I'd say people get tired of talking about politics all the time. And -- the article doesn't mention this -- the debate about Social Security was mind-numbing! Also, even though I'm especially interested in the topic, the subject of judges, religion, and the filibuster is really tiresome. What are the good topics? The other day Rush Limbaugh was going on for hours about ABC's exposé of "American Idol." He tried to tie it to all sorts of big themes about how journalism is left-wing and the left is all about character assassination, but it was a tiny topic and it seemed awfully silly to make such a big deal about it. So what if Paula slept with Corey? (Not saying she did, just that it doesn't matter.)
The New York Times has a piece about how rock music is failing on the radio:
Ratings for rock radio stations have been languishing for years. The share of the 18-to-34 age group that is tuning in to alternative stations has shrunk by more than 20 percent in the last five years, according to Arbitron, while stations playing rap and R&B or Spanish-language formats have enjoyed an expanding audience.
As a result, many rock programmers aren't sure what to play.
"The format in the last couple of years has gone through an identity crisis," said Kevin Weatherly, program director of KROQ, a closely watched alternative powerhouse in Los Angeles. "You have stations that are too cool, that move too quickly and are only playing the coolest music, which doesn't at the end of the day attract enough of the audience. Or you have the other extreme, dumb rock, red-state rock that the cool kids just flat out aren't into."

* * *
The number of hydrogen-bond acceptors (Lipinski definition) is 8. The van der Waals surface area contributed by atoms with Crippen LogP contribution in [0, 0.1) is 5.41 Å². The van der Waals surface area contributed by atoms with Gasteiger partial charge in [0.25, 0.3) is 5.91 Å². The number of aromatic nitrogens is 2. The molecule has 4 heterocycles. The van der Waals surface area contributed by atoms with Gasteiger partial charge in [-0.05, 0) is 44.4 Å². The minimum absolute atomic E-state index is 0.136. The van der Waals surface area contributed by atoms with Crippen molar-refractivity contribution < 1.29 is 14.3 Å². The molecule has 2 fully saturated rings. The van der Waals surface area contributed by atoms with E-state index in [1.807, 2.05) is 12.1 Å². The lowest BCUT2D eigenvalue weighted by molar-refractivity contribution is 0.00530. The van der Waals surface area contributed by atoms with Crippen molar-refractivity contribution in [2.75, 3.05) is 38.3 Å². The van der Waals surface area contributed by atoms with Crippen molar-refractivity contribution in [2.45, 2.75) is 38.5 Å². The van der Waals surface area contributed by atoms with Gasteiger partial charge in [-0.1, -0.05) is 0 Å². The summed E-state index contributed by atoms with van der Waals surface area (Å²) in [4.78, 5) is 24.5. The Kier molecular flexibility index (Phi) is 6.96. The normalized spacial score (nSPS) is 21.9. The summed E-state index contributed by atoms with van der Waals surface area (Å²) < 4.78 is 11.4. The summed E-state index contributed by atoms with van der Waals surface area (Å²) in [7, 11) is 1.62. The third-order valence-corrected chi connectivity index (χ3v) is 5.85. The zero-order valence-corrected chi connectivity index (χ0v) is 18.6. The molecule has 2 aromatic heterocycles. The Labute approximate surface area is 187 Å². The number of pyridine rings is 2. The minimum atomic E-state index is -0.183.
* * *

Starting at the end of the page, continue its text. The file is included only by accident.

Well, this is why satellite radio is so good: you can have lots of niche rock channels.
Now, I've got to quote another paragraph:
Such scrambling to strike a balance has cost many alternative programmers large chunks of audience. Some radio executives said that they made a fateful choice in the last few years to jettison the pop-rock side of their genre to concentrate on heavier-sounding bands, and now are afraid to turn back. As part of that shift, many stations also decided to eliminate women from their audience research. These stations decided to aim at men almost exclusively because of the heavier sound. "You got yourself into a corner that you can't get out of," said Tom Calderone, senior vice president for music and talent at MTV, and a former radio programmer and consultant. "When you listen to alternative stations do their 90's flashback weekends, you can hear something as meaningful as Stone Temple Pilots and Soundgarden to something as silly and quirky as Harvey Danger and Presidents of the United States of America. When you become 65-75 percent guys, you're leaving a huge audience on the table."I suppose I should lambaste them for programming to men, but in fact, I like niche-programming, so I have no problem with that. It's their problem. If you satisfy some listeners, you lose others. You can't please everyone, and putting together an interesting mix is an art. I just wanted to say "something as meaningful as Stone Temple Pilots"? "Something as meaningful as Stone Temple Pilots"? If we're looking back on Stone Temple Pilots as some Golden Age of Meaning... that's just sad.
UPDATE: Thanks to Glenn Reynolds for linking and making some additional connections between the two parts of this post. First, just as I said satellite radio beats broadcast radio, he's saying blogging beats talk radio. Lots and lots of channels. And second, he takes my "you can't please everyone, and putting together an interesting mix is an art" and applies it to blogging, answering (it seems) all the people who are always (apparently) telling him what he ought to be blogging about). They want him to blog more about politics, but he admits he's also bored by the political topics I said I found boring.